navigating a fine line between the vibrant improvised music, indie-rock, 

experimental music, and jazz communities. He contributes much of his time to 

performing, composing, teaching, and organizing musical events, while 

managing a heavy touring schedule that takes him throughout North America 

and Europe.  


Frank is currently active in many different groups. Some of these include Rob 

Mazurek’s Mandarin Movie, The Rempis Percussion Quartet, The Ingebrigt Haker- 

Flaten Quintet, Jeff Parker/Nels Cline Quartet, Matana Robert's Chicago Project, 

Fred Lonberg-Holm’s Valentine Trio, Keefe Jackson’s Fast Citizens, The Jeb 

Bishop Trio, Jason Adasievicz’s Rolldown, Jorrit Dijkstra’s Flatlands Collective, 

The Chicago Lucern Exchange, and The Daniel Levin Trio. Rosaly also leads his 

own quintet, Viscous, featuring his original compositions. Other performances in 

the recent past include collaborations with Peter Brotzmann, Tony Malaby, 

Anthony Coleman, Paul Flaherty, Marshall Allen, Louis Moholo, Eric Boeren, Ken 

Vandermark, Michael Zerang, and Walter Weirbos, among many others. 

Wednesday, November 25, 2009

Creative License

Just what requirements must a musician meet to "do a piece justice?" Where are limits, the parameters, the lines within which the musician must stay in order to "depict" the piece he or she plays... and what happens to the piece when these parameters are breached? In all fairness, I don't believe a line really exists, but historian and music writer, Stephen Davies once wrote an essay on the idea of authenticity in a musical performance that I thought was noteworthy.

First off, by "authenticity" Davies means, specifically, musical performances as performances of a particular composition (this, in contrast to authentic with respect to a musical style, or genre). That is, authenticity of a performance as a member of the entire class of performances recognized as that same composition, or a group of ideal performances of that piece. In short, "authentic" is used to acknowledge the creative role of the performer in faithfully realizing the composer's specifications.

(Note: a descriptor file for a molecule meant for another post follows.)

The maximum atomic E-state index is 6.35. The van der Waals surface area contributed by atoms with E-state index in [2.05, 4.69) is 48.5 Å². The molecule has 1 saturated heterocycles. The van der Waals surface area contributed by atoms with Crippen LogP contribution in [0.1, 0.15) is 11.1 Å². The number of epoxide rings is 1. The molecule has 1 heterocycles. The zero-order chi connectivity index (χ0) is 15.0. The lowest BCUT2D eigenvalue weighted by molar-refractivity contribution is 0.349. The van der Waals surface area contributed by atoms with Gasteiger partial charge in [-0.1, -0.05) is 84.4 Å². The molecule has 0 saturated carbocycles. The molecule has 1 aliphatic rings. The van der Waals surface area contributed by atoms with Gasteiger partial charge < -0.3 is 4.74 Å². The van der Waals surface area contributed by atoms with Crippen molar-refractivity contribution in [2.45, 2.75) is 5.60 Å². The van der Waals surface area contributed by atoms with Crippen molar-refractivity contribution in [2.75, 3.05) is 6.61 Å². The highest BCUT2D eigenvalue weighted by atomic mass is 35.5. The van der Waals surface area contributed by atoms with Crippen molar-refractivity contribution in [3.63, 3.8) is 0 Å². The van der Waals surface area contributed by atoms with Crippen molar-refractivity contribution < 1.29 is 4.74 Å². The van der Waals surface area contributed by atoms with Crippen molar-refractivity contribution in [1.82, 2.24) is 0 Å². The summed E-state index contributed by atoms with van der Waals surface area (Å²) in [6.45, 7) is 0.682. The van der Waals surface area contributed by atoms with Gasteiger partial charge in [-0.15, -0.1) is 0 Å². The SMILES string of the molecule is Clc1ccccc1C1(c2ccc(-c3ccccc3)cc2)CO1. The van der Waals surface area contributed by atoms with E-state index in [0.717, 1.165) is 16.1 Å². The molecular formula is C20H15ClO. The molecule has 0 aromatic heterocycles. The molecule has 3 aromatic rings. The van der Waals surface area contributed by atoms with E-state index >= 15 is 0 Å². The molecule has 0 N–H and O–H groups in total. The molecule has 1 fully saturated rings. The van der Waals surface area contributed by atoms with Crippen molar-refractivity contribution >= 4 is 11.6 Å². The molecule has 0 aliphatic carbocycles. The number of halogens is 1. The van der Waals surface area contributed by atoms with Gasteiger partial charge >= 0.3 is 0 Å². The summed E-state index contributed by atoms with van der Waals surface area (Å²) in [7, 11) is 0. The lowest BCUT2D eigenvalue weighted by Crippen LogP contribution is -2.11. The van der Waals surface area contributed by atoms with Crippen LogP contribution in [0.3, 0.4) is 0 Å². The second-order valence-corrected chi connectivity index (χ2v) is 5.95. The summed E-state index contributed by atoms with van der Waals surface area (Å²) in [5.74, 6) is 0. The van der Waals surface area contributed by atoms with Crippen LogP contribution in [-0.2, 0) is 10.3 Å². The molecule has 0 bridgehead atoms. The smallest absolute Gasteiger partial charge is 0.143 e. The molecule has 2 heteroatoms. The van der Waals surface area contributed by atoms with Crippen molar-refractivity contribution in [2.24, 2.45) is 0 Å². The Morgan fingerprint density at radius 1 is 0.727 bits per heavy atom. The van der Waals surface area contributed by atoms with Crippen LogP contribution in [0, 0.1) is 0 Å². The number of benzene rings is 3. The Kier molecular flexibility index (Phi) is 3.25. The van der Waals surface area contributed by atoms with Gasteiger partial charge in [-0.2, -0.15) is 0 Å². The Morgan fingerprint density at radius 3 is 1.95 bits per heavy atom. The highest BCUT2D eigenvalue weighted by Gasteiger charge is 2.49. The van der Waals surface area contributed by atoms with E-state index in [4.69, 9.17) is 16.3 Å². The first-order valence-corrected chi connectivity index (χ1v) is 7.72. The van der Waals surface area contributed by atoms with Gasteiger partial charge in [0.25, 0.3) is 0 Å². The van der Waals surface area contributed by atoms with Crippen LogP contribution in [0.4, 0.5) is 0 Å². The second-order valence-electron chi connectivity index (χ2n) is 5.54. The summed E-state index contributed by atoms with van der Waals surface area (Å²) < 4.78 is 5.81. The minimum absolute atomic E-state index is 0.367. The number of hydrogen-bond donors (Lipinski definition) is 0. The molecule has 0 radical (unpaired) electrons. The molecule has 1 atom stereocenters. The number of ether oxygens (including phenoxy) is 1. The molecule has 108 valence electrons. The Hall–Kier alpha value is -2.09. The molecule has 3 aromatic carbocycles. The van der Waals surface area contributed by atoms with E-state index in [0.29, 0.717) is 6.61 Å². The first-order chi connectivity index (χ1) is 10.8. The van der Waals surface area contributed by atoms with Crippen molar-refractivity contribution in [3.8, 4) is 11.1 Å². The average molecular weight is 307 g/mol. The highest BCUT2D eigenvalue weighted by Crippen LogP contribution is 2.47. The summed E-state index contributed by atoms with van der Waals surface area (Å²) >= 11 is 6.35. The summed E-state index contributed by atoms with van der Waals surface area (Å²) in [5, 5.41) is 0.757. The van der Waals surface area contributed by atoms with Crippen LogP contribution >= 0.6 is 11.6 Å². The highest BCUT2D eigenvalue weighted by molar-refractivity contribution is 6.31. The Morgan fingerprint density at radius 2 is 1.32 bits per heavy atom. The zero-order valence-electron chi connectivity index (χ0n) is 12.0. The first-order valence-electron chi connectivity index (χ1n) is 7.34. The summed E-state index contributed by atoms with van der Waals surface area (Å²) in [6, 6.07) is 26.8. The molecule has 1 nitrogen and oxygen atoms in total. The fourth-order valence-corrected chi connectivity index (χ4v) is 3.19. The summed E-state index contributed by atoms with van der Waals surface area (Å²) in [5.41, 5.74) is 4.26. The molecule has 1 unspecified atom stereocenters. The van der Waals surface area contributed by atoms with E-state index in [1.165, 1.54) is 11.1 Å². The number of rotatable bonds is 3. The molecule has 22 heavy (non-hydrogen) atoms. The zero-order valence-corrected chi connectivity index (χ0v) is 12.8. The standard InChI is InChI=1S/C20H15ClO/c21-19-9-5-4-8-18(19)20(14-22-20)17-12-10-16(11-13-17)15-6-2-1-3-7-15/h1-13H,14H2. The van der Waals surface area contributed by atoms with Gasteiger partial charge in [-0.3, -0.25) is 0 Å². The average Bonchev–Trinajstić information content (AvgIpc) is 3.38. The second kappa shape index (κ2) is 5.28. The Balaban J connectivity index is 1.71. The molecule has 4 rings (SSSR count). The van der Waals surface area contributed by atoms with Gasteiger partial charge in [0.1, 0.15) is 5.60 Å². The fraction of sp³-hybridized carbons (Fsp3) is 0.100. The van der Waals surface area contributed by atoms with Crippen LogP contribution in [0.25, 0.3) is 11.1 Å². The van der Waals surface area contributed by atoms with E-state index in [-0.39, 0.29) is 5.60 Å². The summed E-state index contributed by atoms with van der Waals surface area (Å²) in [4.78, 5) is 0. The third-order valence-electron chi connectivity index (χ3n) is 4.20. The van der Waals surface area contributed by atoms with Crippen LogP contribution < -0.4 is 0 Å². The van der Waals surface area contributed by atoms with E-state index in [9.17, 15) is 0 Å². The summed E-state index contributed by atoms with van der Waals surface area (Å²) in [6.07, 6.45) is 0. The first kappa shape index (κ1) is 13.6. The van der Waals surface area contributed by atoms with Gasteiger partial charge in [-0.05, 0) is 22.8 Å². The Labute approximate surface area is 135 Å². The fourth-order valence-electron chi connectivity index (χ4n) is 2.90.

Definitions out of the way, Davies first addresses the importance of the recreation of sounds in an authentic performance, as opposed to the recreation of "milieu," as he calls it. When Tchaikovsky wrote Swan Lake, he was probably intending for the score to be played by musicians using the instruments of and in the conditions available at the time. Therefore a decidedly authentic performance would employ the these types of conditions, for example, use of the instruments contemporary to the period of composition, an ensemble the size of which the composer had specified, and stylistic interpretation of the score in light of the practices and conventions of the time it was written in. But all of this is aimed at the recreation of the sound that the composer intended and nothing else. The ambiance within which the piece would have been presented to the composer' s contemporaries is not necessary (which rids of the potential mutiny of the orchestra at the proposition that they don leggings and ruffs) and the authenticity of the piece performed within a concert hall in front of a large audience is the same as that of the piece performed within an eighteenth century salon.

This said, Davies notes that the acoustics of the place in which certain compositions are performed does make a difference, and so there are buildings more suitable for some compositions and not others. Playing Beethoven's fifth symphony in a garage will not be as authentic as it performance in a concert hall with acoustics modified to reflect those of a wood-paneled room in which Beethoven might have had it performed. BUT this isn't because of the fact that the performance is in a garage and not a concert hall, instead, it's because the performance in the garage sounds different than in the concert hall. No tights or ruffs necessary. And if you're performing modern music written for modern settings, well, many problems like this become non issues.

This emphasis on the recreation of sound established, Davies stresses that the authenticity of a performance is judged against an ideal performance of the composition, rather than any one definitive performance. The sound that the authentic performance aspires to create is the sound that is possible, rather than actual. The notes written in the score, the directions written by the composer all must be observed, but even when this direction is given, it isn't always straightforward as to which and how each note is to be played and/or modified. Thus, tendencies of the performers of the composition at one time need not be the same as those tendencies of a performance at another time for both to be considered authentic. Also, the sounds sought to be faithfully reproduced need not be identical to those sounds produced at any one performance. Yes, a CD and a live performance of the same piece are allowed to sound different and both are equally authentic. Vivaldi, as played by an orchestra in Nebraska, is allowed to be different and yet is considered just as authentic as Vivaldi played by the symphony in New York.